- Share this article on Facebook
- Share this article on Twitter
- Share this article on Flipboard
- Share this article on Email
- Show additional share options
- Share this article on Linkedin
- Share this article on Pinit
- Share this article on Reddit
- Share this article on Tumblr
- Share this article on Whatsapp
- Share this article on Print
- Share this article on Comment
The modern ruins of post-communist Romania form the backdrop for a man’s quest for redemption and, possibly, punishment following his wife’s death after a long illness in Benny Vandendriessche’s Drift, an esoteric and somewhat opaque meditation on loss and grief.
Beginning with typically Scandinavian aesthetic defined by a dour, snowy palette — despite being a Dutch/Belgian co-production — the film jumps back and forth through time as we learn what takes The Drifter (Dirk Hendrikx) from seemingly contented Everyman to transient loner on the verge of madness.
STORY: Busan: Asia’s Stars, Industry Giants Gather for Festival Opening Gala
The films begins with the man literally drifting at sea and is followed by a history of how the stray dogs that populate Romania got there. The animals then serve as the backbone of an extended metaphor likening The Drifter’s increasingly untethered, roaming existence as he is slowly coming to grips with the loss of his partner with the marginalized dogs that become his only companions.
The disjointed, almost picaresque narrative comes together slowly and silently as the true nature of The Wife’s (Lieve Meeussen) death becomes clear.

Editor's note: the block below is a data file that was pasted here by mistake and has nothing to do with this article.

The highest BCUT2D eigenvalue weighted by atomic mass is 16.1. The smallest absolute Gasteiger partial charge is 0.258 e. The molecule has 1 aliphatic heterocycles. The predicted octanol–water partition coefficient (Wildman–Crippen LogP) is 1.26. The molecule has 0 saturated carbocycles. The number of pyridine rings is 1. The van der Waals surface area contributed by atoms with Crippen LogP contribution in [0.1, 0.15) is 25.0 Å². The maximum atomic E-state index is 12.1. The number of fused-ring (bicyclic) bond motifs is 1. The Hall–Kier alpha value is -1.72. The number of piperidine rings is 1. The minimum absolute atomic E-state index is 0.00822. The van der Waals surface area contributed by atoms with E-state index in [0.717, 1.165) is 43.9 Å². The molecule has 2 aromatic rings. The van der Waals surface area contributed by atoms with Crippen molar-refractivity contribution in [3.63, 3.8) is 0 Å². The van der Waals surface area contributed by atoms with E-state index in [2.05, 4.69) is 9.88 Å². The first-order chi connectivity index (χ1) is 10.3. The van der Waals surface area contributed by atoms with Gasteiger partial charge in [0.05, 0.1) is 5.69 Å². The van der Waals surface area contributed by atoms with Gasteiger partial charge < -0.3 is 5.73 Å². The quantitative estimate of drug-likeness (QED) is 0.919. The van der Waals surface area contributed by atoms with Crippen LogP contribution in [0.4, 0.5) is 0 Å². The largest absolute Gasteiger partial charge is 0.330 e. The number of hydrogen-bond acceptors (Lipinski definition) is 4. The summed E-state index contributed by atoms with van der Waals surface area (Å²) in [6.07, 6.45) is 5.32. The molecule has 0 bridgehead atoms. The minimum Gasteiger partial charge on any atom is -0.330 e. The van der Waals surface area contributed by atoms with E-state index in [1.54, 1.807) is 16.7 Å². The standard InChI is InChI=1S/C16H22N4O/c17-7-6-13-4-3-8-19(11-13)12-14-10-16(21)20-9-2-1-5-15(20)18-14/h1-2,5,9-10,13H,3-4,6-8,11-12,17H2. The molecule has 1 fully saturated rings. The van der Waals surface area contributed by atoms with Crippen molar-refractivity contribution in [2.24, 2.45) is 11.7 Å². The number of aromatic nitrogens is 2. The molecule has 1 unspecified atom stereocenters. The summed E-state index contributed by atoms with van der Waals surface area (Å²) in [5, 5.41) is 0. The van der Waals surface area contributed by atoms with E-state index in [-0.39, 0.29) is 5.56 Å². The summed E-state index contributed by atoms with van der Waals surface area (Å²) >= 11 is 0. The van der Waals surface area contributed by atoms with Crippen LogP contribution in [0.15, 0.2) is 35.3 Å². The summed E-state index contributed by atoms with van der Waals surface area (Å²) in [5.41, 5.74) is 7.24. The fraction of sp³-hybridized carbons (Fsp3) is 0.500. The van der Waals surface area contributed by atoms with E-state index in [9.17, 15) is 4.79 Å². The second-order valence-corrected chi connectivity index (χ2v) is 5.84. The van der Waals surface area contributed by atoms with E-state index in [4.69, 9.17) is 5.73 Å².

Though the wife remains a mystery, Vandendriessche does a superb job of realizing a comfortable, healthy relationship between the two, making his grief palpable.
Hendrikx and Meeussen have a playful, comfortable dynamic that makes their devotion to each other clear in just a few scenes. That’s unsurprising given the majority of Drift is told through its visuals and the sometimes vivid and evocative photography by Carl Rottiers, with Hendrikx’s committed performance frequently coming to the rescue when the film borders on hysterical.
Even at a brief 80-odd minutes, Drift boasts an awful lot of filler, as sequences drag on and on, giving rise to the idea it would be a better medium-length film than feature. Nonetheless Vandendriessche — who is an accomplished commercial and music video director in his native Belgium — has a sharp eye for image and an appreciation for unconventional composition and use of off-screen space that ultimately helps make The Drifter’s headspace believably scattered and flirting with utter disintegration — if not wholly relatable.
Busan International Film Festival, Flashforward
Cast: Dirk Hendrikx, Lieve Meeussen, Constantin Cojocaru
Director: Benny Vandendriessche
No rating, 83 minutes
Sign up for THR news straight to your inbox every day
More from The Hollywood Reporter
Transformers: Rise of the Beasts
‘Transformers: Rise of the Beasts’ Review: Seventh Installment Is Comfort Food for Fans
Adam Devine and Pierce Brosnan Team Up After a Bank Robbery in Netflix’s ‘The Out-Laws’ Trailer
The Little Mermaid
Box Office: ‘The Little Mermaid’ Gets Doused in China, South Korea After Racist Backlash
Michael Keaton Teases ‘Beetlejuice 2’: “We’re Doing It Exactly Like We Did the First Movie”